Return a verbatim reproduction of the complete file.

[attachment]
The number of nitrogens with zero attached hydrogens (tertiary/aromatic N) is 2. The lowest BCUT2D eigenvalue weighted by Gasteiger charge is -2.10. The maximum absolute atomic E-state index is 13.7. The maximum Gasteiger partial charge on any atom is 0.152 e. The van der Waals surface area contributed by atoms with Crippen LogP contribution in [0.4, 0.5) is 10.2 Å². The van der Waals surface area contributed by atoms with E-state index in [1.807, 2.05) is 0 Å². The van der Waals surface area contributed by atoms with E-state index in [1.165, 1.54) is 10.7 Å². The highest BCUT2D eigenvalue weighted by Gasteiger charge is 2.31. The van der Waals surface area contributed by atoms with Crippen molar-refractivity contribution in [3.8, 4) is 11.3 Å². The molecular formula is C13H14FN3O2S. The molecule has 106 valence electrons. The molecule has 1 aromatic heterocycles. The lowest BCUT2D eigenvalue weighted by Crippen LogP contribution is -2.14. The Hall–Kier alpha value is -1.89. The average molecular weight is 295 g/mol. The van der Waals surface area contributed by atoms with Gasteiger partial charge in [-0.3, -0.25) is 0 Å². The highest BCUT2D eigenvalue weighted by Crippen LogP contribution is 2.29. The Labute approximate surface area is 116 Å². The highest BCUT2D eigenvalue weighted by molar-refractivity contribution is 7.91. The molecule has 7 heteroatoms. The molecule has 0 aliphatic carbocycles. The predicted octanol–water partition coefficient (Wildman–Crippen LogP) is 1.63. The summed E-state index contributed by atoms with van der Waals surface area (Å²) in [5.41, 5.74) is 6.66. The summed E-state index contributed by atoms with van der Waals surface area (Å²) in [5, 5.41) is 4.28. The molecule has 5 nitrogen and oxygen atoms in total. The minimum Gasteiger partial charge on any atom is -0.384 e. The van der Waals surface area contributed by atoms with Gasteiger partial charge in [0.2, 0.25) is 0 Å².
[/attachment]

The number of nitrogens with zero attached hydrogens (tertiary/aromatic N) is 2. The lowest BCUT2D eigenvalue weighted by Gasteiger charge is -2.10. The maximum absolute atomic E-state index is 13.7. The maximum Gasteiger partial charge on any atom is 0.152 e. The van der Waals surface area contributed by atoms with Crippen LogP contribution in [0.4, 0.5) is 10.2 Å². The van der Waals surface area contributed by atoms with E-state index in [1.807, 2.05) is 0 Å². The van der Waals surface area contributed by atoms with E-state index in [1.165, 1.54) is 10.7 Å². The highest BCUT2D eigenvalue weighted by Gasteiger charge is 2.31. The van der Waals surface area contributed by atoms with Crippen molar-refractivity contribution in [3.8, 4) is 11.3 Å². The molecular formula is C13H14FN3O2S. The molecule has 106 valence electrons. The molecule has 1 aromatic heterocycles. The lowest BCUT2D eigenvalue weighted by Crippen LogP contribution is -2.14. The Hall–Kier alpha value is -1.89. The average molecular weight is 295 g/mol. The van der Waals surface area contributed by atoms with Gasteiger partial charge in [-0.3, -0.25) is 0 Å². The highest BCUT2D eigenvalue weighted by Crippen LogP contribution is 2.29. The Labute approximate surface area is 116 Å². The highest BCUT2D eigenvalue weighted by molar-refractivity contribution is 7.91. The molecule has 7 heteroatoms. The molecule has 0 aliphatic carbocycles. The predicted octanol–water partition coefficient (Wildman–Crippen LogP) is 1.63. The summed E-state index contributed by atoms with van der Waals surface area (Å²) in [5.41, 5.74) is 6.66. The summed E-state index contributed by atoms with van der Waals surface area (Å²) in [5, 5.41) is 4.28. The molecule has 5 nitrogen and oxygen atoms in total. The minimum Gasteiger partial charge on any atom is -0.384 e. The van der Waals surface area contributed by atoms with Gasteiger partial charge in [0.2, 0.25) is 0 Å².